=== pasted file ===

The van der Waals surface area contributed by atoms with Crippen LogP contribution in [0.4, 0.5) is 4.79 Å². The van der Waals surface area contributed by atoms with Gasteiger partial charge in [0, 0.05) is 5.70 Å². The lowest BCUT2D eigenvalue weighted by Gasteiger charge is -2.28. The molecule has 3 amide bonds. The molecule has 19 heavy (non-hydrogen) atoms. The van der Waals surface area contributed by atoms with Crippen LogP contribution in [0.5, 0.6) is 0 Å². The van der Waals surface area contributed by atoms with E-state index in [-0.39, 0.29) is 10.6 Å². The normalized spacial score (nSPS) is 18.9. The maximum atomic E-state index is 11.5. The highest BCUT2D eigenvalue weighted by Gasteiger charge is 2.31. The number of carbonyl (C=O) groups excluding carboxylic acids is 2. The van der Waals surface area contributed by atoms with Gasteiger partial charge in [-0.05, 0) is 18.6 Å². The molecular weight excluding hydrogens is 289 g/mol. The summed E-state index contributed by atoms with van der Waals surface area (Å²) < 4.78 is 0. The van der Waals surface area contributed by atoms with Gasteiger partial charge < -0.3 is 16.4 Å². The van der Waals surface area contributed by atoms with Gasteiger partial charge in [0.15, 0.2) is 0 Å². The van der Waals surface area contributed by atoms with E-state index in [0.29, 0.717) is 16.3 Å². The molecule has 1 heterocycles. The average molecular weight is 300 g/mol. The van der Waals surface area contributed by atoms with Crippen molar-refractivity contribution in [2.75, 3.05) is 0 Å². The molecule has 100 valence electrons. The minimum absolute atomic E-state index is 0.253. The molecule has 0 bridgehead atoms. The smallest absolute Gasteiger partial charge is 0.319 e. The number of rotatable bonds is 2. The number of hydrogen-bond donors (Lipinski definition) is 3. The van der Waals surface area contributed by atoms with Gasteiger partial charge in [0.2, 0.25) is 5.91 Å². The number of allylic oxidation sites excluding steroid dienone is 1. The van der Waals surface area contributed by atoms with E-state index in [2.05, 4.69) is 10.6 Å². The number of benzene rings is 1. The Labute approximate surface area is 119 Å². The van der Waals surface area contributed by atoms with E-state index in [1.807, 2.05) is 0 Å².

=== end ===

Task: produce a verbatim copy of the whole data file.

The van der Waals surface area contributed by atoms with Crippen LogP contribution in [0.4, 0.5) is 4.79 Å². The van der Waals surface area contributed by atoms with Gasteiger partial charge in [0, 0.05) is 5.70 Å². The lowest BCUT2D eigenvalue weighted by Gasteiger charge is -2.28. The molecule has 3 amide bonds. The molecule has 19 heavy (non-hydrogen) atoms. The van der Waals surface area contributed by atoms with Crippen LogP contribution in [0.5, 0.6) is 0 Å². The van der Waals surface area contributed by atoms with E-state index in [-0.39, 0.29) is 10.6 Å². The normalized spacial score (nSPS) is 18.9. The maximum atomic E-state index is 11.5. The highest BCUT2D eigenvalue weighted by Gasteiger charge is 2.31. The number of carbonyl (C=O) groups excluding carboxylic acids is 2. The van der Waals surface area contributed by atoms with Gasteiger partial charge in [-0.05, 0) is 18.6 Å². The molecular weight excluding hydrogens is 289 g/mol. The summed E-state index contributed by atoms with van der Waals surface area (Å²) < 4.78 is 0. The van der Waals surface area contributed by atoms with Gasteiger partial charge < -0.3 is 16.4 Å². The van der Waals surface area contributed by atoms with Gasteiger partial charge in [0.15, 0.2) is 0 Å². The van der Waals surface area contributed by atoms with E-state index in [0.29, 0.717) is 16.3 Å². The molecule has 1 heterocycles. The average molecular weight is 300 g/mol. The van der Waals surface area contributed by atoms with Crippen molar-refractivity contribution in [2.75, 3.05) is 0 Å². The molecule has 100 valence electrons. The minimum absolute atomic E-state index is 0.253. The molecule has 0 bridgehead atoms. The smallest absolute Gasteiger partial charge is 0.319 e. The number of rotatable bonds is 2. The number of hydrogen-bond donors (Lipinski definition) is 3. The van der Waals surface area contributed by atoms with Gasteiger partial charge in [0.2, 0.25) is 5.91 Å². The number of allylic oxidation sites excluding steroid dienone is 1. The van der Waals surface area contributed by atoms with E-state index in [2.05, 4.69) is 10.6 Å². The number of benzene rings is 1. The Labute approximate surface area is 119 Å². The van der Waals surface area contributed by atoms with E-state index in [1.807, 2.05) is 0 Å².